But with a series of yet more channels they also diverted the majority of the water that flowed naturally through this river of grass to growing communities, such as Miami. Predictably, the Everglades began to dry up and probably would have dried totally, had it not been created a national park, dedicated as such in 1947 by President Harry Truman.

GREAT WHITE EGRET: Everglades National Park was the first such land mass ever established, for unlike its predecessors, the attraction of the park was not grand vistas, such as in Glacier or the Grand Canyon, but rather it was established to protect a biological resource, such as this egret.

Problems, however, for the Everglades were not over. Now developers wanted to create the world’s largest airport with a runway that would stopped virtually all water from reaching this 1,500,000 acre park.

Happily, in 1974 the jetport project died on the desk of Richard Nixon, dramatizing that whatever Nixon’s foibles his environmental achievements rank high. His administration also established Big Cypress National Preserved in 1974, which is contiguous with the Everglades, and today, the Everglades have a modicum of protection.

Saving the Everglades was only one of his achievements, but because of his determination, egrets and herons have rebounded. So, too, have alligator and the incredible holes they muscle out.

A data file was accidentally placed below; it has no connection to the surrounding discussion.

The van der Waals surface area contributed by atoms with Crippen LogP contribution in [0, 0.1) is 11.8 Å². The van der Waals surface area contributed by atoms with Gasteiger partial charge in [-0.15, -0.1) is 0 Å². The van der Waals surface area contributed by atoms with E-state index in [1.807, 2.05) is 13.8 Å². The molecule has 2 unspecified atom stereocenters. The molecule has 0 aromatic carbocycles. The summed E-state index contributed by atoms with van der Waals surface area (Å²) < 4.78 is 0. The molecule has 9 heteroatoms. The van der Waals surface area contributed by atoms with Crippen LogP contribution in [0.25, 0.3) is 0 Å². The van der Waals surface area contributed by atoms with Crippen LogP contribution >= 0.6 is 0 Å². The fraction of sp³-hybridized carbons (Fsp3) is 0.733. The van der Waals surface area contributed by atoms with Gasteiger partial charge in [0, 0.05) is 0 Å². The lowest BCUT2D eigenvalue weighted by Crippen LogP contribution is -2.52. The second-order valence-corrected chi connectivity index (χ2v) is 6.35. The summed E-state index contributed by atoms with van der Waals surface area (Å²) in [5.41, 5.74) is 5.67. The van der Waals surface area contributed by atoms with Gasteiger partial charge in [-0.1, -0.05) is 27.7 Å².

ANHINGA TRAIL: In one short walk you can see the effects of gator holes. Here, Taylor Slough is crossed by the Anhinga Trail, and though man-made borrow pits have created in effect a huge gator hole, still the effect is the same.

Like real gator holes, the pits replicate the reservoirs of water so desperately required by fish, birds and alligators. Because Wood Storks feed on fish concentrated in the gator holes, their nesting season is keyed to this time of plenty in the winter. In summer, the rainy season, water floods the gator holes and disperses fish, making it much more difficult to obtain food for the young.

The result is that this short half-mile walk may provide one of the nation’s greatest wildlife spectacles. Sure you can find gator holes throughout the Everglades, but they don’t have elevated walks that take you above all the alligators. What’s more, the walk enables you to approach birds more easily, as Janie has done with this cormorant. Cormorants have a hook on the tip of their beaks and that feature provides the quickest means of differentiating them from Anhingas.

ANHINGA: The trail is named for the Anhinga, a species that has no oil glands. As a result, it can swim under water and with its stiletto-shaped bill, spear small sunfish, one of the three species typically found in gator holes. Watching such birds search out their prey is another of the exhilarating experiences now enjoyed in the Everglades, and I’m delighted I wrote Senator Mike Mansfield so long ago.

Though my one small letter amounted to little, it certainly made me feel as though I have some stake in the future of this incredible biological preserve, and Janie and I both wish we could do a little more.